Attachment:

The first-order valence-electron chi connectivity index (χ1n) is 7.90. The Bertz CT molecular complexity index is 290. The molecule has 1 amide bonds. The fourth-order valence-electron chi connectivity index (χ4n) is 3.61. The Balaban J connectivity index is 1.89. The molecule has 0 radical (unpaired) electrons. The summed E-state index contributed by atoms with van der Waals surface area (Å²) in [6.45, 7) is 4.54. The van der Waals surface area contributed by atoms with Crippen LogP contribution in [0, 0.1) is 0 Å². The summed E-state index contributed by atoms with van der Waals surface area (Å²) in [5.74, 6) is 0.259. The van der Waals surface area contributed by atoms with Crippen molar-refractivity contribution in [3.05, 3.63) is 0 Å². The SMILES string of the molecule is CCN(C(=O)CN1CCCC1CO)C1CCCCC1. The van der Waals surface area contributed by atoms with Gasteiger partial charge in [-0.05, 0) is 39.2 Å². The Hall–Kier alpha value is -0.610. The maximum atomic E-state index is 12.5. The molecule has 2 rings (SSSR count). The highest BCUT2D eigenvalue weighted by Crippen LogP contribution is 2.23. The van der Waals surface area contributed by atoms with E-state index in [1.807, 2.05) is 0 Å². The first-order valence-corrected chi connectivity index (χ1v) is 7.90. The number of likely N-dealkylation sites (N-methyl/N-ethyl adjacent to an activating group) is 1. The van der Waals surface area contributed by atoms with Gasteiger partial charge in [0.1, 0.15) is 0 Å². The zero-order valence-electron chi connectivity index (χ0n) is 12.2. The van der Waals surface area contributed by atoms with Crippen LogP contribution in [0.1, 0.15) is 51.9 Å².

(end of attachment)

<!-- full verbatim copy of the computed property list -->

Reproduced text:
The first-order valence-electron chi connectivity index (χ1n) is 7.90. The Bertz CT molecular complexity index is 290. The molecule has 1 amide bonds. The fourth-order valence-electron chi connectivity index (χ4n) is 3.61. The Balaban J connectivity index is 1.89. The molecule has 0 radical (unpaired) electrons. The summed E-state index contributed by atoms with van der Waals surface area (Å²) in [6.45, 7) is 4.54. The van der Waals surface area contributed by atoms with Crippen LogP contribution in [0, 0.1) is 0 Å². The summed E-state index contributed by atoms with van der Waals surface area (Å²) in [5.74, 6) is 0.259. The van der Waals surface area contributed by atoms with Crippen molar-refractivity contribution in [3.05, 3.63) is 0 Å². The SMILES string of the molecule is CCN(C(=O)CN1CCCC1CO)C1CCCCC1. The van der Waals surface area contributed by atoms with Gasteiger partial charge in [-0.05, 0) is 39.2 Å². The Hall–Kier alpha value is -0.610. The maximum atomic E-state index is 12.5. The molecule has 2 rings (SSSR count). The highest BCUT2D eigenvalue weighted by Crippen LogP contribution is 2.23. The van der Waals surface area contributed by atoms with E-state index in [1.807, 2.05) is 0 Å². The first-order valence-corrected chi connectivity index (χ1v) is 7.90. The number of likely N-dealkylation sites (N-methyl/N-ethyl adjacent to an activating group) is 1. The van der Waals surface area contributed by atoms with Gasteiger partial charge in [0.1, 0.15) is 0 Å². The zero-order valence-electron chi connectivity index (χ0n) is 12.2. The van der Waals surface area contributed by atoms with Crippen LogP contribution in [0.1, 0.15) is 51.9 Å².